Hello LMS Band parents/students:
Items to note this week, June 11 – June 15:
•Well, we have come to the end of another fantastic year of musical growth! There were so many amazing performances that I can’t even count them all. I wanted to say thank you to the students and parents for the hard work and support over the past year and please know that I appreciate you all. This is my last weekly email until next year. It is my hope that all of you continue to practice for fun and keep “Parade America” and “Power of Love” memorized for the Lentil Parade. It would be super cool if all of you could get in on some private lessons through the music stores or through the Universities. This will help our band in the long run and will ensure that we hit the ground running in the Fall.
•If you are renting an instrument through the school, please make sure it is back to Mr. Covill on Monday, June 11! Thank you.
•Lentil Parade – Once I receive information about the parade, I will email everyone (and post it on our music website) with rehearsal times and performance time/number for the parade.
June 11-12 – Musical Analysis in Popular Cinema – All grades, no instruments
Keep up to date on what’s happening with the LMS Bands – Facebook and Twitter are mainly tools for parents to use to keep up with us while on the go! We’ve done it – we have over 250 likes on Facebook. Please let people know about our page for information pertaining to the program and let’s try to get over 300 likes.
Thank you for all of your support of the LMS Bands this year!
Why Should I Practice?
Because when you have the courage to get your instrument, assemble it, and go, you are cultivating the emotional skills of the “can do” person.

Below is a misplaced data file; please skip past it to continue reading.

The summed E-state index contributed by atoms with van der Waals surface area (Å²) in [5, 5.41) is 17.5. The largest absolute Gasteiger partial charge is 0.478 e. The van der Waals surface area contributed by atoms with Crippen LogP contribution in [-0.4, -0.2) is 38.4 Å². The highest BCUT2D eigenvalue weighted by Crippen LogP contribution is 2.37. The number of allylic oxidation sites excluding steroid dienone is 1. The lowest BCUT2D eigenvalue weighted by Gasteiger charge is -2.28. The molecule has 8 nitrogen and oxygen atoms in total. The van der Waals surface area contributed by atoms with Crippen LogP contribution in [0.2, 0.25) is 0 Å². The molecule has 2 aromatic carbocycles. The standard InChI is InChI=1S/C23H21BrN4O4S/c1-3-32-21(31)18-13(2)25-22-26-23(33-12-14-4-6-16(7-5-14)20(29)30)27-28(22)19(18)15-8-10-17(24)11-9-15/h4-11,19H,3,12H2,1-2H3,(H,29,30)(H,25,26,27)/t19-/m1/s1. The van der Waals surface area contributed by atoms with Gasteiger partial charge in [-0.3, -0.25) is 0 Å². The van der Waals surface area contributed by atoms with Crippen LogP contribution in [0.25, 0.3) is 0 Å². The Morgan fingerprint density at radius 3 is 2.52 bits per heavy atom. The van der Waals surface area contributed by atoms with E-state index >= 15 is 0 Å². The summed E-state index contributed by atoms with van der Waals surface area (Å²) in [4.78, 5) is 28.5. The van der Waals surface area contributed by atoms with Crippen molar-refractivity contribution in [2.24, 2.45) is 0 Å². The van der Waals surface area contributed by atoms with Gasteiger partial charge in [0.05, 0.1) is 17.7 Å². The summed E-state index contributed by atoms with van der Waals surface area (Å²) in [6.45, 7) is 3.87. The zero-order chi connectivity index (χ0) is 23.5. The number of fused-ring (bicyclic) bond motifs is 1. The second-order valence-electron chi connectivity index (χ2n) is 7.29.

Because when you learn to encounter each challenge you face in your music with a nonjudgmental, gentle willingness to try again, you learn how to strive in a positive way.
Because the awareness that you cultivate when playing your instrument keeps you connected to your body, emotions, and thought processes, which is an awareness that — if cultivated — can lead to great understanding of one’s self. This process can be painful. However, that pain does not compare to the pain of reaching the end of your life, only to realize that you never really understood yourself, that you never really lived authentically.
Because in music there is a great capacity to cultivate self-love and discipline, a powerful combination. Through our instrument we are teaching ourselves to love ourselves, and this is hard work, but worth it.
Because all that you learn when learning an instrument, if you are really paying attention, also teaches you how to be a better human being, how to appreciate and live life fully. So, even if you quit playing some day, you are still all the richer for your experience.
Because when you make yourself vulnerable enough to perform for other people, you expand your ability to feel the full range of human emotion, you learn what it really means to be alive as a human being.
Because when you share music with others, you remind them that there is something untouchable, ungraspable about being alive, that there are forces beyond our capacity to comprehend, and getting a glimpse of that mystery is a beautiful thing.